The story inside his first wife, Pam, a nurse who looked like a Breck girl and whom he met when he returned from Vietnam, was one of pure, tender compassion. She had been the caretaker in her family, for both her grandfather and her younger siblings, who still lived in the same small house in South Natick where Pam had been raised. She lived to serve others – family, friends, strangers, the abandoned rabbits behind the garden shed. She was simple and soft and loving and utterly unsuited to Peter, who was cynical and enjoyed being challenged. Their marriage ended after 18 months when Peter put a definitive end to any possibility of children by getting an unannounced vasectomy.
His second wife, Belinda, held a tale of mystery and dark intrigue. She was raven-haired and mischievous, and she toyed with Peter’s affections to keep him interested. She had been married before, too, twice. Her father was a diplomat, and she’d grown up mostly in Rome. Looking back, years later, Peter would see that she’d been thrilled by the idea of marrying a pilot because, in her mind, it conjured constant adventure. By the end of eight years together the excitement had burned complete. She’d grown bored, she said one day, and though she’d love Peter for eternity, she was leaving him for a more adventuresome man.
Virginia was unlike either of Peter’s other wives. Her story was a spiral of resolve and determination, a chambered nautilus that grew from her steady center. She was the kind of woman, kind of person, who could constantly adapt while staying completely the same.
The first thing Peter had noticed about her, the thing that had captured his attention that first afternoon at the rally overlooking the water, was the delicate arc of her ear. It was windy, and she kept reaching up to tuck her hair back into place. Every time she did it, he wondered what soft sound she was listening for, what whisper she hadn’t yet heard.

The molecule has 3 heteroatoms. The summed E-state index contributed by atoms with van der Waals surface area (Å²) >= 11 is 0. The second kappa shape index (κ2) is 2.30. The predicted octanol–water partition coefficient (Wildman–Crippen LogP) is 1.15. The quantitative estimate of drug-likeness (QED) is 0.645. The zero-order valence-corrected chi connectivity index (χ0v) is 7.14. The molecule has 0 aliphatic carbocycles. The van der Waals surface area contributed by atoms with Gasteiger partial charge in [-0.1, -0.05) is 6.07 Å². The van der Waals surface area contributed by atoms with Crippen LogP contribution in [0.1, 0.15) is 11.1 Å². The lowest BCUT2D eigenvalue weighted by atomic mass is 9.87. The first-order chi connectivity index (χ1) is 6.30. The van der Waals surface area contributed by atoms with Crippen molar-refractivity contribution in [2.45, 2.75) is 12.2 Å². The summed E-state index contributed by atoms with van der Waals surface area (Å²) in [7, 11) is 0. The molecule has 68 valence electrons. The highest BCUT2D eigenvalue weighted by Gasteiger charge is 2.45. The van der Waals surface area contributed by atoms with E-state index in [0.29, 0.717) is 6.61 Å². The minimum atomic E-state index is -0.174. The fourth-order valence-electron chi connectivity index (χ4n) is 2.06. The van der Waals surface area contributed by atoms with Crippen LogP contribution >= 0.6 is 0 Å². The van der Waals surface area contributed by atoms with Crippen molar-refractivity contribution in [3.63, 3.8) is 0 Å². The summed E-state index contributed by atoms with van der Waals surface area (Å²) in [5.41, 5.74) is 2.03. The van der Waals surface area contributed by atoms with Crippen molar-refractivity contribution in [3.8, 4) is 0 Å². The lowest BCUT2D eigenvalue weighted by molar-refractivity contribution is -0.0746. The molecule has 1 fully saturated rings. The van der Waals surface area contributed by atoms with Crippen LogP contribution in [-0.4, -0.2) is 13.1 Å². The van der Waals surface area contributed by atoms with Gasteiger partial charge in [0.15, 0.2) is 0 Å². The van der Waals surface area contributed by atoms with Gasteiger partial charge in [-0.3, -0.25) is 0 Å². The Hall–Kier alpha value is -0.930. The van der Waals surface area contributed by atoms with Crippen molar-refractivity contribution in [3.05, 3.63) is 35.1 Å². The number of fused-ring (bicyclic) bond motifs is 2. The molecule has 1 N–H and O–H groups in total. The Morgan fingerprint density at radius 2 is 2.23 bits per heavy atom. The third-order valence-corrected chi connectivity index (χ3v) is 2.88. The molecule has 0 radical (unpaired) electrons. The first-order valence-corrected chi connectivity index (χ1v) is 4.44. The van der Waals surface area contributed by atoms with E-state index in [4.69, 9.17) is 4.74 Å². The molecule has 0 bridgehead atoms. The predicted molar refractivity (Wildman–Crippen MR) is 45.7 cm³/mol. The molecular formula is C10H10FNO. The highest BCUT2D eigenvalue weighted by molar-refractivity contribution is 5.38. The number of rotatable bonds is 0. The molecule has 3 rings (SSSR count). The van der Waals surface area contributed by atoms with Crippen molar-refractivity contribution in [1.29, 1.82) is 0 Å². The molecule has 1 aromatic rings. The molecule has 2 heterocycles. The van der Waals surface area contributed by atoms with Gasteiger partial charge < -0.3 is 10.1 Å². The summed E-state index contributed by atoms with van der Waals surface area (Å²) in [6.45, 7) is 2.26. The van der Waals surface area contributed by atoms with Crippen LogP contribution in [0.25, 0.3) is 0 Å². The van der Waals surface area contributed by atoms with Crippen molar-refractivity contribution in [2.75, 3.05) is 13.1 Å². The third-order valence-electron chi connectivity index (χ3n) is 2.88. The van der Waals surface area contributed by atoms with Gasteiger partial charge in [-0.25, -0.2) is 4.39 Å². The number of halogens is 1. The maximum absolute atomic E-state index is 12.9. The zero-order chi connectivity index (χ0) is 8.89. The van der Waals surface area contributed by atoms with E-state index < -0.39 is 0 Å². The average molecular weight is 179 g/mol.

“I’m Peter,” he’d said afterward, striding up with his hand outstretched. “Have dinner with me, tell me more about how we’re going to clean up the harbor.”
They eloped six weeks later, spent two weeks bicycling Prince Edward Island, and settled, that October, in the cedar-shake house on Kescayogansett Road, with its illogical added-on rooms, ancient kitchen, drafty windows, expansive yard and an asparagus patch in the middle of victory garden that the women in her family had planted before Virginia was born.
Her solution to the family bickering, years earlier, had been to suggest that the property be placed in a trust, controlled by Virginia after her grandmother’s death. The aunts weren’t entirely happy with the solution, but they weren’t entirely unhappy either, especially when they continued to enjoy use of the house. They had stayed close as a family, and as her cousins had families of their own, Virginia enjoyed the comfort of future continuity.
They kept Peter’s apartment in town, partly because it was a closer commute from both the airport and her office, but mostly because it afforded them privacy the following summer when her aunts and cousins descended on the Cape.
In the summer of 1988 she and Peter turned the long-shuttered servant quarters, which sat 50 yards back from the main house, into a cozy, 600 square foot, private guest house. They furnished it sparely, with only things they cherished: walls of bookshelves, a hammock, a fireplace, a bed. Of necessity they included a small kitchen and adequate bathroom, and they added an outdoor shower for practicality, since they both loved working in the garden.
Once the weather turned cold, in late October, and all of the other family members stayed put in their mainland homes, Peter and Virginia could have moved back into the main house. But by then they had both spent more than enough time in big spaces with room to roam. They liked their cocoon, the close smell of salt and smoke, the sound of the nearby trees when the wind changed direction in the night.
Their short time together was spent largely in this kind of seclusion, just the two of them. She adjusted her work to fit Peter’s flight schedule. When he was away, she stayed in town, put in long hours, drafting conservation easements and reading obscure legislative briefs. When he was home, they stayed in Orleans, even in the winter. They cooked dinner with their small group of friends and stayed up late drinking Irish whiskey. They re-read books they loved, worked crossword puzzles.
It was late in the afternoon on a lazy Thursday in February when Peter first felt the lump, small and high in her left breast. Before that day they had lived in a luxurious slowness. After that day everything became quick, short staccato bursts.
They had every reason to be hopeful, the doctors said, very confidently. So Peter was hopeful through surgery, and hopeful through chemotherapy, and hopeful through Virginia’s remarkably quick recovery. He was hopeful at the good prognosis from the oncologist on the first of November 1989. He was hopeful, cheerful even, a week later, walking to their favorite restaurant in the late fall fog to have dinner and plan for the upcoming holidays.